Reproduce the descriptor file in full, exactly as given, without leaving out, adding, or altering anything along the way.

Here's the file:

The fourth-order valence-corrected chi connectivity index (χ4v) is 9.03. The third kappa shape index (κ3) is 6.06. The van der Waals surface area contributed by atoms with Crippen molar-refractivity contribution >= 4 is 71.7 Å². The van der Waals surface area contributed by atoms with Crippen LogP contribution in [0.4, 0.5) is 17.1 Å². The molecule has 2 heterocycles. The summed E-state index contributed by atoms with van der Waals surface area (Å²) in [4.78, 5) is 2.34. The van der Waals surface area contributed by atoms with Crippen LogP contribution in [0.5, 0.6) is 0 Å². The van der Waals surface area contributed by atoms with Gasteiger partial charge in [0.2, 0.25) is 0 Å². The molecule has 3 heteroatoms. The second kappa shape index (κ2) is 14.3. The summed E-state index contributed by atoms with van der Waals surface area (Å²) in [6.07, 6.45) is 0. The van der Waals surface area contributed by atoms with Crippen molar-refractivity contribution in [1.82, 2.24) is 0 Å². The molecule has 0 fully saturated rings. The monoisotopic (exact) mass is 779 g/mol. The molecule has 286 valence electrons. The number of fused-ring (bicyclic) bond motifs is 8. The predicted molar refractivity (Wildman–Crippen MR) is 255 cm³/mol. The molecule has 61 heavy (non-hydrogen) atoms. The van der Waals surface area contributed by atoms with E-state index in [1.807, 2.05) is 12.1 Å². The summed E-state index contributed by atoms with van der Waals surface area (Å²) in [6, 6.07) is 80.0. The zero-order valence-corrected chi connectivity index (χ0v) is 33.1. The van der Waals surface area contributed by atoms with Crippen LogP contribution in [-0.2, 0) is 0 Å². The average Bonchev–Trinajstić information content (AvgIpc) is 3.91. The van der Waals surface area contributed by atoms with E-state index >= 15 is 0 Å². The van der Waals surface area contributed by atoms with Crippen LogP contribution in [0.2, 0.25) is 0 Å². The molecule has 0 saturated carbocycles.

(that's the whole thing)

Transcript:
The fourth-order valence-corrected chi connectivity index (χ4v) is 9.03. The third kappa shape index (κ3) is 6.06. The van der Waals surface area contributed by atoms with Crippen molar-refractivity contribution >= 4 is 71.7 Å². The van der Waals surface area contributed by atoms with Crippen LogP contribution in [0.4, 0.5) is 17.1 Å². The molecule has 2 heterocycles. The summed E-state index contributed by atoms with van der Waals surface area (Å²) in [4.78, 5) is 2.34. The van der Waals surface area contributed by atoms with Crippen LogP contribution in [0.5, 0.6) is 0 Å². The van der Waals surface area contributed by atoms with Gasteiger partial charge in [0.2, 0.25) is 0 Å². The molecule has 3 heteroatoms. The second kappa shape index (κ2) is 14.3. The summed E-state index contributed by atoms with van der Waals surface area (Å²) in [6.07, 6.45) is 0. The van der Waals surface area contributed by atoms with Crippen molar-refractivity contribution in [1.82, 2.24) is 0 Å². The molecule has 0 fully saturated rings. The monoisotopic (exact) mass is 779 g/mol. The molecule has 286 valence electrons. The number of fused-ring (bicyclic) bond motifs is 8. The predicted molar refractivity (Wildman–Crippen MR) is 255 cm³/mol. The molecule has 61 heavy (non-hydrogen) atoms. The van der Waals surface area contributed by atoms with E-state index in [1.807, 2.05) is 12.1 Å². The summed E-state index contributed by atoms with van der Waals surface area (Å²) in [6, 6.07) is 80.0. The zero-order valence-corrected chi connectivity index (χ0v) is 33.1. The van der Waals surface area contributed by atoms with Crippen LogP contribution in [-0.2, 0) is 0 Å². The average Bonchev–Trinajstić information content (AvgIpc) is 3.91. The van der Waals surface area contributed by atoms with E-state index >= 15 is 0 Å². The van der Waals surface area contributed by atoms with Crippen LogP contribution in [0.2, 0.25) is 0 Å². The molecule has 0 saturated carbocycles.